Nothing wrong with having favourites, Nix, we all have them.
Due to my young age at the time, I saw the Dollars films some while before I finally got to see OUATIWest, even though I owned the music before seeing the film.
Strangely, my favourite was GBU - both the music and the pace of the film and the characters and the sad hill cemetary build-up with Tuco looking for the grave, the prolonged trio gunfight, all magnificent. It was like the Leone work had taken 3 films to reach its peak, so to speak, and the Morricone music had done the same - starting quite basically with its Fistful of Dollars flute trills and whistling and whip cracks culminating in the operatic throbbing crescendo of Edda and the loud guitar work of Bruno D'Amario.
When I got to see OUATIWest it did not- at the time - impress me as much as GBU. The pace was a little slower and there was more of the typical Leone ambiguous dialogue and initially-unexplained actions of the characters. The music - although wonderful - to me, it was missing the energy of GBU.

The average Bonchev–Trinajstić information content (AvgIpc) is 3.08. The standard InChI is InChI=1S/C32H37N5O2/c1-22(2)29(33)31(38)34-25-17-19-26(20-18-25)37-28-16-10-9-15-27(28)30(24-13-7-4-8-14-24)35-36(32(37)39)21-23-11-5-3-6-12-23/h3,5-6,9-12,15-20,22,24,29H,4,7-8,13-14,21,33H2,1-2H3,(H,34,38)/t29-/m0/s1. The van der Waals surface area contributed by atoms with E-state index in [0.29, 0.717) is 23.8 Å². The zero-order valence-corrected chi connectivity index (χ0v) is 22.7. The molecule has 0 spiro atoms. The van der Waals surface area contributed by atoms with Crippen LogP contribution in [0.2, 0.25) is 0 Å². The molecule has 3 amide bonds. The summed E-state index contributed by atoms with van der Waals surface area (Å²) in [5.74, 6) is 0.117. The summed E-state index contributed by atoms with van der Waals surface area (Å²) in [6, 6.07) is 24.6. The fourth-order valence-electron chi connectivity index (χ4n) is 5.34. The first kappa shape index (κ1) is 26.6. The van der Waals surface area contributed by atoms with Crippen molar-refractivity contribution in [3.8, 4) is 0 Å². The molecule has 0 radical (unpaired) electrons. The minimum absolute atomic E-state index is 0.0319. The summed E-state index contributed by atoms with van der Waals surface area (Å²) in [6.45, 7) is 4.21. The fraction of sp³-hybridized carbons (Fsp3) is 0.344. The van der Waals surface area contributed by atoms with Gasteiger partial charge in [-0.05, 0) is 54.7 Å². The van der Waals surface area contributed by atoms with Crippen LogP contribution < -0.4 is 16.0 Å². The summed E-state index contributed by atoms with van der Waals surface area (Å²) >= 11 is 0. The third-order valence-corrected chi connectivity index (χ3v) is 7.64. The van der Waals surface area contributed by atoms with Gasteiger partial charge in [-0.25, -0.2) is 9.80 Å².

As years went on and I matured from action-loving teenager, of course, I learned to appreciate OUATIWest with a different eye. And its music too. I realised that it was yet another step forward in maturity and complexity for Leone and again, cleverly in parallel, another step forward in maturity and complexity for Ennio's music.
It was quite incredible what our Maestro did there, each time mirroring the size and ambition of each film as it went up a level. A very subtle stroke of genius. This was something pointed out by Patrick E in his Italian Western piece on Didier's website and he was right.
One more point. And we could do with Laurence's view on this and one or two of the old western collectors. There does exist, though, a group-think among the world's film professors/students that - clearly because OUATIWest is a mature and unusual and exceptionally stylish western of borderline arthouse pedigree - it is okay to like it. It's cool and trendy to have it as one of your favourite films!! Obviously it is one that many students the world over often study as part of their film and media courses and ranks in there with Battle of Algiers, Apocalypse Now, etc etc.
Me? I dont care if Im trendy or not, and I dont care if people look down their nose a little at me when I say my favourite is the Good The Bad and The Ugly!!! - even if it is viewed as a little rough around the edges, a sort of energetic but unkempt 'backstairs sprog' who is kept on to do the gardening, compared with OUATiWest's classy, posh and groomed Lord of the Manor!